HESPERIA — When Hesperia teacher Jonathan Bernal asked his eighth-grade students what they knew about the 1960’s, their responses were mostly “hippies, Martin Luther King Jr. and ‘some war.’”

“My classroom was filled with blank faces when I asked if they had ever heard of JFK, the Vietnam War, racial segregation, the space race, or even John Lennon,” Bernal, a language arts teacher at Topaz Preparatory Elementary, said in a written statement.

This is how Bernal began his application for the Jane Ortner Education Award, which six-time Grammy winning pop artist Lady Gaga personally presented to him on Monday at the Grammy Awards luncheon in downtown L.A.

The Jane Ortner Education Award “is a free program for K-12 educators who integrate music into teaching core academic subjects” established in 2011 by The GRAMMY Museum in partnership with Chuck Ortner. The award honors Jane Ortner, a public school teacher who valued music as a powerful classroom tool.

Bernal received liberal applause at the event, which featured a special performance from nine-time Grammy winner John Legend. The fame featured at the event didn’t stop there; it also took place at the Green Acres home of philanthropist Ron Burkle.

"I'm honored to have been selected as this year's Jane Ortner Education Award recipient,” Bernal said in a GRAMMY Museum news release. “This would not be possible without the amazing support I receive from my students and colleagues at Topaz Preparatory Academy."

Bernal, a teacher at Topaz Prep since 2012, was joined at the event by Principal Karen Prestwood and three starstruck students from his classes.

Prestwood said that when she told Bernal she wanted to nominate him for the award, he said, "Let’s give it a shot."

“We sent stuff he’d already done — it’s not like we went and invented something for the award specifically,” Prestwood said.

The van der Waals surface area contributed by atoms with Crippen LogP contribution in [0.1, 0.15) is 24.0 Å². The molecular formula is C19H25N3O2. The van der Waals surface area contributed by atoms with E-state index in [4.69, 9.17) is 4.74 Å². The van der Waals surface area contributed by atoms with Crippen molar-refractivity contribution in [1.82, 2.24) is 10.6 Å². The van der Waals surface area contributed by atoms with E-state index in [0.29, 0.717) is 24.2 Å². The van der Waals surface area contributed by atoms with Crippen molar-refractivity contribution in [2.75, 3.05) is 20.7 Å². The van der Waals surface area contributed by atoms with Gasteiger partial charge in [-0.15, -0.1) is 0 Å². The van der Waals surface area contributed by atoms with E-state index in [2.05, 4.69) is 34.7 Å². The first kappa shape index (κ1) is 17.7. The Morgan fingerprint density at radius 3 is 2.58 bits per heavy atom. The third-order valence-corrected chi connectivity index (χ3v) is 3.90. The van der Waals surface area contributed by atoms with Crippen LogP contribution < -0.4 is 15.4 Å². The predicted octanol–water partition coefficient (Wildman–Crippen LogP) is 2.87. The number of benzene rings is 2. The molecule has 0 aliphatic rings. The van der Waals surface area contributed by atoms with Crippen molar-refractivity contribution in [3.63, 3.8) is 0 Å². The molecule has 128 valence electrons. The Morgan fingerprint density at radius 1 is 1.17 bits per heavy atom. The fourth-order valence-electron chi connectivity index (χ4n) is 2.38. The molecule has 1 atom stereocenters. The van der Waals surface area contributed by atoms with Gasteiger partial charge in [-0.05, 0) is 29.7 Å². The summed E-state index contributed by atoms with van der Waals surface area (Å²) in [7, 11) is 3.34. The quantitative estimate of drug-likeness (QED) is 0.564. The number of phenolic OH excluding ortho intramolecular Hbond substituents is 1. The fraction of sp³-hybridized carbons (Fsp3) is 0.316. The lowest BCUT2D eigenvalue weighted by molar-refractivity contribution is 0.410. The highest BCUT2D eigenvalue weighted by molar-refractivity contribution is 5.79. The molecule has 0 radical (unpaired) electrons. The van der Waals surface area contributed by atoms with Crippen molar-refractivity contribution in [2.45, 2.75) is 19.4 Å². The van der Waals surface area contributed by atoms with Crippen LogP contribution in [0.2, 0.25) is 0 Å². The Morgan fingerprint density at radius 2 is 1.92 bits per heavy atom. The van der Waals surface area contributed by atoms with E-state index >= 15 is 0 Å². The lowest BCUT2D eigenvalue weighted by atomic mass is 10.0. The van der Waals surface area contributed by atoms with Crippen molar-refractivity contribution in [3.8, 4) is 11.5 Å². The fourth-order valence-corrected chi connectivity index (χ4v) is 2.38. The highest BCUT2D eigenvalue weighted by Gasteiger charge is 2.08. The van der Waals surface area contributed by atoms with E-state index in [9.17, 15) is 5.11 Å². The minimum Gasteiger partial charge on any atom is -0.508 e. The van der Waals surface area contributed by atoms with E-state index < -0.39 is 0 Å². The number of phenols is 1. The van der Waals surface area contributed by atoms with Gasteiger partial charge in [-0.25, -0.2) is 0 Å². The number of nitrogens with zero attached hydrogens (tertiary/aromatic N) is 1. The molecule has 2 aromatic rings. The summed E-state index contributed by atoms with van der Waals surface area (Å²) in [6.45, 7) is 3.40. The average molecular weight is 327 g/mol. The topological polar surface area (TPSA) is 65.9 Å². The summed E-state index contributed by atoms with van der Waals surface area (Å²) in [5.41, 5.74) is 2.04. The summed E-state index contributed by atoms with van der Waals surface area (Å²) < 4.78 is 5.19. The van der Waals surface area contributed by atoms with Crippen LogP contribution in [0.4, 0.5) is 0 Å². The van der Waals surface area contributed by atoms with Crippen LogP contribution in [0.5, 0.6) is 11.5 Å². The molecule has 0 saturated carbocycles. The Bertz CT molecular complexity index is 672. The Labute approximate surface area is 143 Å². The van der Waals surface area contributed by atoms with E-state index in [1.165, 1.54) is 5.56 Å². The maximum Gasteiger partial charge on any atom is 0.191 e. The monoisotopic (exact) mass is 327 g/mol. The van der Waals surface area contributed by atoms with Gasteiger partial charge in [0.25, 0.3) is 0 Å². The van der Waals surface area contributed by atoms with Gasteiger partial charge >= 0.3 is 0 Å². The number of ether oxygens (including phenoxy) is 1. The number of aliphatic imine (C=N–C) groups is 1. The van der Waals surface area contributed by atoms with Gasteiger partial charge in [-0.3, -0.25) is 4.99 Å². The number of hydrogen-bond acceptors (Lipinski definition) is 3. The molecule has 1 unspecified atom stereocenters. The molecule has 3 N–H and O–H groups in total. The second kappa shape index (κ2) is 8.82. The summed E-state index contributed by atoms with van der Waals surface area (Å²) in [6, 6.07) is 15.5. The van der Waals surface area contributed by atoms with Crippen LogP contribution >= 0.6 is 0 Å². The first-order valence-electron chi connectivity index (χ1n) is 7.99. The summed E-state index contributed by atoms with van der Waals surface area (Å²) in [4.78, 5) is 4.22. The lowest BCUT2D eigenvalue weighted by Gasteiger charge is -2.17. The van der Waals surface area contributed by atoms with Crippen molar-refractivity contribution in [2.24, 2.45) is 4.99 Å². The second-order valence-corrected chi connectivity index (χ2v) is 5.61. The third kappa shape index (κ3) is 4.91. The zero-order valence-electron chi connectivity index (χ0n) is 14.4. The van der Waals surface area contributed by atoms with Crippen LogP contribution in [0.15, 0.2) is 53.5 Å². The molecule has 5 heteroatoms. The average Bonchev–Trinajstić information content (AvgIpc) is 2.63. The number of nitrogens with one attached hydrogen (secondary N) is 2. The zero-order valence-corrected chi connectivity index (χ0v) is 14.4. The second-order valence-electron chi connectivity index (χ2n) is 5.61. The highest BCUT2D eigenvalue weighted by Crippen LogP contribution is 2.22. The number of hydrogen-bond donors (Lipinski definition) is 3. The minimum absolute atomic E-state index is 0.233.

In order to “bridge the gap between the past and the present,” Bernal’s curriculum used S.E. Hinton’s coming of age novel “The Outsiders."

“High school is right around the corner, so this unit will help them understand their own changes and identity,” Bernal said in the award application. “This unit integrates literature, history, and music as a way to explore the novel’s themes.”

Prestwood said there were about 500 people at Burkle's "mansion" on Monday, with student performances of songs from “The Outsiders" in addition to Gaga and Legend.

The three students from Bernal’s class delivered personal speeches to express their appreciation for their teacher.

“I am a creative person born to be wild,” Rubie Lopez said. “Not all teachers give us the opportunity to use our creativity. Mr. B is different ... The fact that he goes out of his way to make sure there’s a smile on our faces makes us look forward to his class.”

Luke Phillips said that after reading “The Outsiders,” he gained a better understanding of discrimination and the importance of multiple perspectives.

“Every person offers a whole new perspective on the topic,” Phillips said, explaining that Bernal’s class discussions were “way more interesting than just a PowerPoint.”

Bernal’s students have spent the school year listening to songs from the era linked with excerpts from “The Outsiders.” Bernal paired the first chapter of the novel to Steppenwolf’s “Born to the Wild,” and similar assignments with The Who’s “My Generation” and a track for the 1983 film version of “The Outsiders,” Stevie Wonder’s “Stay Gold.”

“I believe music integration enhances the learning experience and helps my students make sense of the world,” Bernal said. “They are becoming communicators, collaborators and creative critical thinkers.”

In groups of four, his students also wrote, produced and recorded their own 20- to 25-minute radio shows to include a discussion of “The Outsiders,” news and weather reports as related to the novel, a commercial break and two songs from the 60’s.